The same biological process that causes more miscarriages in the mates of older men, cause de novo autism, schizophrenia, cancers, autoimmune disorders and single gene defects etc.
Genetic clock ticks for menArticle from: Font size: Decrease Increase Les Sheffield
June 12, 2008 12:00am
MOST men would have been surprised to read that overseas researchers had found the death rate of young adults was higher if they had been born to older fathers.
This is no surprise to me. It has been scientifically established that genetic changes occur more often in the sperm of older fathers than younger fathers.
As men age there is a higher chance of changes in the genes in the sperm.
These changes can cause genetic conditions in their offspring, such as birth defects, autism and schizophrenia.
Their partners can also have an increased risk of miscarriages.
The presumed reason for the increase occurrence of all of these conditions is that they are all due to a new genetic change in the sperm of the older father.
Genetic changes are occurring all the time. Sometimes they have a beneficial effect, such as making the individual stronger, taller or smarter.
This is part of the concept of "survival of the fittest".
Sometimes, when the gene change is in a non-coding part of the genome, they have no effect. At other times, they can be harmful.
The problem is that these harmful effects are extremely varied because they can affect any one of the 20,000 or so human genes.
For example, they often change the structure of the body. One example is dwarfism, where the arms and legs are short due to a genetic change. The commonest type of dwarfism is achondroplasia.
An individual with this condition will have a 50 per cent risk of having an affected child themselves.
Indeed, about 20 per cent of the parents of achondroplastic babies have one of the parents with this condition, but the remaining 80 per cent do not.
If you look at the parents of babies with achondroplasia, who do not have the condition themselves, you find their average age is older than other people having babies in the population.
Significantly, statistics show it is the father's age which is important and not the mother's.
Achondroplasia is rare and it is only one of the many genes that can go wrong. Collectively, any of the 20,000 genes can change and this causes an increase in risk from about the age of 40.
The risk in men for any single gene change is one in 200 at age of 40, 20 at age 50 and rises steeply after that.
This increase in risk with paternal age is no surprise to me, but it is a surprise to practically everyone else.
The increase risk for older mothers for Down syndrome is well-known.
As part of my work as a clinical geneticist, I see couples every week who come to ask about the risk of having babies because of the age of the mother.
We talk about this and often, as the male partner is also older, we talk about the risk of his age. Most of the partners are quite surprised and even taken aback with this news.
In today's society, delaying pregnancy until later is often done for career and other purposes but usually only the age of the mother is taken into account in planning when to start a family. Why is the increased risk in relation to a father's age not widely known?
There are many possible reasons. Some of the information - such as increased death rates of adults - is new.
But information about single gene changes, such as achondroplasia, has been around for many years.
I think the real reason for the lack of knowledge is the conditions that can be caused are varied and can't really be prevented by a screening program like the one offered for Down syndrome.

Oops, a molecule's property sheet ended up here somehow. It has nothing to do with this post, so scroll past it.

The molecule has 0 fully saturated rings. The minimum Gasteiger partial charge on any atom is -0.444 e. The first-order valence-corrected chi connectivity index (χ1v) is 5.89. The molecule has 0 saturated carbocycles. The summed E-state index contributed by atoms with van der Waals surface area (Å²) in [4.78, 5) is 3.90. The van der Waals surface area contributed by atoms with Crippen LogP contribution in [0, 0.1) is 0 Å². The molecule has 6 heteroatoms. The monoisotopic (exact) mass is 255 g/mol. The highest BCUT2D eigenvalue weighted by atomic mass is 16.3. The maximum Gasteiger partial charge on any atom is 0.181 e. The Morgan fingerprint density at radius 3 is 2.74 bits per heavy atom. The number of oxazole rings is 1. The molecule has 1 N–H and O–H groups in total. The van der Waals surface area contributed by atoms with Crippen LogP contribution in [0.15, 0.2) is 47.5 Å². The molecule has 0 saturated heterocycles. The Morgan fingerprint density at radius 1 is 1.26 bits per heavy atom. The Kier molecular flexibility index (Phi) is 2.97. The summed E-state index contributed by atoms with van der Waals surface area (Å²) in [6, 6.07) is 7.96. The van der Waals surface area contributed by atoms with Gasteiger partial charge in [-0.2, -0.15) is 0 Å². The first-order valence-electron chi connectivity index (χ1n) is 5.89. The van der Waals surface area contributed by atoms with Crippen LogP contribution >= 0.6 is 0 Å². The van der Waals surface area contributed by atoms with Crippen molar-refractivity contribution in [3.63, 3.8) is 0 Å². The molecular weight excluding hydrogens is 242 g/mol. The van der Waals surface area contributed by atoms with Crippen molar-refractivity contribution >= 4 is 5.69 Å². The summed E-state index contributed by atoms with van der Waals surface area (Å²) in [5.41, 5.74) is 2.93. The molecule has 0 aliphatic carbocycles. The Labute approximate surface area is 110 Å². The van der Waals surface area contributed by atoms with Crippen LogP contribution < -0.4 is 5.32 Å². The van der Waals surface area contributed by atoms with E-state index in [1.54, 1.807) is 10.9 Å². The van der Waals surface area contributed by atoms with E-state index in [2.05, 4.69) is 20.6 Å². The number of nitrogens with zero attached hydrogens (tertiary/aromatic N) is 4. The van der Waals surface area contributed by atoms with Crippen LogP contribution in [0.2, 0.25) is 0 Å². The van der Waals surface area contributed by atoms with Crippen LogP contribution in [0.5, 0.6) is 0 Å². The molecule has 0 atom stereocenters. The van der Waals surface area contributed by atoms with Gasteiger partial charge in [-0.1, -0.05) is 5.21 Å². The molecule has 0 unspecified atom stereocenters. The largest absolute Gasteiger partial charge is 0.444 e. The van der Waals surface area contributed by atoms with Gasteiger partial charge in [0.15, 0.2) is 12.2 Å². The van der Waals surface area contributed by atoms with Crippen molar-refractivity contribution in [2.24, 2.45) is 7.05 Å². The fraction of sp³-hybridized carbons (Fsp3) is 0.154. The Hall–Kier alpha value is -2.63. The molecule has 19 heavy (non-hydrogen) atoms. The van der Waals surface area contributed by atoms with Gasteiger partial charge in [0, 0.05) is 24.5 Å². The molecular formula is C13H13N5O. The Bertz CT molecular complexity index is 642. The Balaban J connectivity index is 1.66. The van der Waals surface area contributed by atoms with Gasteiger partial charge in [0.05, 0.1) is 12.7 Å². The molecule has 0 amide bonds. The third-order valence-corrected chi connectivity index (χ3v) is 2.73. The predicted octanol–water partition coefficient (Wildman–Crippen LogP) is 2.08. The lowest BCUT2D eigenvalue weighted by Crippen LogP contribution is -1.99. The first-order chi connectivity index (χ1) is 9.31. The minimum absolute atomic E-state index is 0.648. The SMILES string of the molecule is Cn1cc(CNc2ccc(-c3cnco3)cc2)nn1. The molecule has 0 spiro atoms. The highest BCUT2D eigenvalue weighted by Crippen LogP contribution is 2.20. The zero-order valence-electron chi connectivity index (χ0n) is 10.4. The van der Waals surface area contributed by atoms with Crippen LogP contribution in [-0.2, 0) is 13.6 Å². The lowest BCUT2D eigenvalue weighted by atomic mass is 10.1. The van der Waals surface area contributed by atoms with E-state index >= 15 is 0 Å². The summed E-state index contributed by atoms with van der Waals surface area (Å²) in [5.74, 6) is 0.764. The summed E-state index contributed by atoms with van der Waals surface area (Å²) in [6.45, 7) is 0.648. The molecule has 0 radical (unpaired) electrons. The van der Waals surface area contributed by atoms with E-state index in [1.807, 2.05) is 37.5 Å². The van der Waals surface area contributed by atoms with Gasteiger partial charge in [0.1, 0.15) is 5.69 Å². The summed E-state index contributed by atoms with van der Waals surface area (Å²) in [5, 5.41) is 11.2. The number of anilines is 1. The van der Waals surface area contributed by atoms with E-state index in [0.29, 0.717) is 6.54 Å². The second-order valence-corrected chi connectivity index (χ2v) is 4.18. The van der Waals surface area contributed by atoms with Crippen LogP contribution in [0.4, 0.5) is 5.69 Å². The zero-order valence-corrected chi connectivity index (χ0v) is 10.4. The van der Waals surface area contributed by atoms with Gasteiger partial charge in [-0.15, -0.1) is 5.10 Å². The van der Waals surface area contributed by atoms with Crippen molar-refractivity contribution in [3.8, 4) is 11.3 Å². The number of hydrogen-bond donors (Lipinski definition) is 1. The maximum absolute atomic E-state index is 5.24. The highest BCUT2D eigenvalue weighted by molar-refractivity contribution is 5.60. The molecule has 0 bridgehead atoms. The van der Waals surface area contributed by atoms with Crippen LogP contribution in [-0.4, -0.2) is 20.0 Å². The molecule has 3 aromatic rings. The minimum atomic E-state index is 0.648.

In fact, most of the conditions, such as achondroplasia, can't even be picked up by the normal ultrasound scan for abnormalities done at 18-20 weeks of a pregnancy.
So, if you're a male, the only way not to be exposed to this increased risk of genetic defects in your offspring is to plan your children early and regard the increasing risks of the woman in her late 30s and early 40s as also applying to you.
In other words, stop your child bearing at the same sort of age that women stop child bearing. This may not be what older men want to hear, but they need to seek information about what the risks actually are before making child-bearing decisions.
We hear about the positive sides of parenthood in some older celebrity fathers but the story last week about the increase in death rates of the offspring brings out the hidden risks associated with fathering children at an older age.
Associate Professor Les Sheffield is a clinical geneticist with the Victorian Clinical Genetics Services
Expert calls for vigilance on IVF problems
Friday, 13 June 2008 Anna Salleh
As men age the DNA of their sperm gets damaged and this can cause disease in their children later in life (Source: iStockphoto)
Infertility, ABC Health and Wellbeing
Male biological clock probed
IVF: who's pushing who?
Map: Newcastle 2300
As humans become more dependent on reproductive technologies, an Australian reproductive biologist say we must remain vigilant to avoid the spread of genetic or epigenetic defects.
The warning comes in an editorial by Professor John Aitken, of the University of Newcastle, in the current issue of Expert Review of Obstetrics and Gynecology.
"People shouldn't be too confident that just because the baby looks normal there is no damage there that won't appear later in life," he says.
"People underestimate how much genetic damage they're passing onto the embryos."
Aitken says 1 in every 35 babies born in Australia are a result of IVF.
"In some countries it's more like 1 in 20 and there are models that predict it will be 1 in 10 before too long," he says.
Aitken says because IVF allows infertile men to reproduce, the more we use it the more it will be needed in the future.
"So we better make sure it's safe because a large proportion of the population will be generated in this way," he says.
Aitken says a number of factors are known or suspected to cause genetic damage to sperm, that don't necessarily cause defects obvious at birth.
For example, Aitken says the sperm of ageing males is thought to contribute to conditions such as autism, schizophrenia and epilepsy.
He says there is strong evidence linking sperm DNA damage to smoking, which can lead to the development of childhood cancers.